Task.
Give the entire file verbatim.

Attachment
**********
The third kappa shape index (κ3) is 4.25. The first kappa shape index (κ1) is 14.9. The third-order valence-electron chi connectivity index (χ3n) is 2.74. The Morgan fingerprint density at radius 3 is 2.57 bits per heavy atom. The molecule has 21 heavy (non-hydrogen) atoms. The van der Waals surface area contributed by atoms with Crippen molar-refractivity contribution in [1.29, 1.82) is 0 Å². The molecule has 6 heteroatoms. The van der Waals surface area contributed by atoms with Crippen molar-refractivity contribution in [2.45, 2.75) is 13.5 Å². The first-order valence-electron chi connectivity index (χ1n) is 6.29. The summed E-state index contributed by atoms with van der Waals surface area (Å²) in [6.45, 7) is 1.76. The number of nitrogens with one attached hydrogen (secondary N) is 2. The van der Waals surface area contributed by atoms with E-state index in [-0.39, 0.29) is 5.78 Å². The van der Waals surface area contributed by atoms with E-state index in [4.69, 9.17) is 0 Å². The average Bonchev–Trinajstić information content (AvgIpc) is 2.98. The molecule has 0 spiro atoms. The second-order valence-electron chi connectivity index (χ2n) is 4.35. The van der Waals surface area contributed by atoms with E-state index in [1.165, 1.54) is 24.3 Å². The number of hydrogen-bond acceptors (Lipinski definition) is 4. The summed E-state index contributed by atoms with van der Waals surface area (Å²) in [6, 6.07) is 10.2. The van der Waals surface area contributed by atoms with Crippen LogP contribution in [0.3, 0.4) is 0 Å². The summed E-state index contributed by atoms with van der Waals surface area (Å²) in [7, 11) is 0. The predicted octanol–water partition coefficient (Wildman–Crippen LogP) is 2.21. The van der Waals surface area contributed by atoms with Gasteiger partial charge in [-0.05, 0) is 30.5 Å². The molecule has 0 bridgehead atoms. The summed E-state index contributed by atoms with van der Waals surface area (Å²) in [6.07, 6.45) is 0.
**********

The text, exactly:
The third kappa shape index (κ3) is 4.25. The first kappa shape index (κ1) is 14.9. The third-order valence-electron chi connectivity index (χ3n) is 2.74. The Morgan fingerprint density at radius 3 is 2.57 bits per heavy atom. The molecule has 21 heavy (non-hydrogen) atoms. The van der Waals surface area contributed by atoms with Crippen molar-refractivity contribution in [1.29, 1.82) is 0 Å². The molecule has 6 heteroatoms. The van der Waals surface area contributed by atoms with Crippen molar-refractivity contribution in [2.45, 2.75) is 13.5 Å². The first-order valence-electron chi connectivity index (χ1n) is 6.29. The summed E-state index contributed by atoms with van der Waals surface area (Å²) in [6.45, 7) is 1.76. The number of nitrogens with one attached hydrogen (secondary N) is 2. The van der Waals surface area contributed by atoms with E-state index in [-0.39, 0.29) is 5.78 Å². The van der Waals surface area contributed by atoms with E-state index in [4.69, 9.17) is 0 Å². The average Bonchev–Trinajstić information content (AvgIpc) is 2.98. The molecule has 0 spiro atoms. The second-order valence-electron chi connectivity index (χ2n) is 4.35. The van der Waals surface area contributed by atoms with E-state index in [1.165, 1.54) is 24.3 Å². The number of hydrogen-bond acceptors (Lipinski definition) is 4. The summed E-state index contributed by atoms with van der Waals surface area (Å²) in [6, 6.07) is 10.2. The van der Waals surface area contributed by atoms with Crippen LogP contribution in [0.3, 0.4) is 0 Å². The summed E-state index contributed by atoms with van der Waals surface area (Å²) in [7, 11) is 0. The predicted octanol–water partition coefficient (Wildman–Crippen LogP) is 2.21. The van der Waals surface area contributed by atoms with Gasteiger partial charge in [-0.05, 0) is 30.5 Å². The molecule has 0 bridgehead atoms. The summed E-state index contributed by atoms with van der Waals surface area (Å²) in [6.07, 6.45) is 0.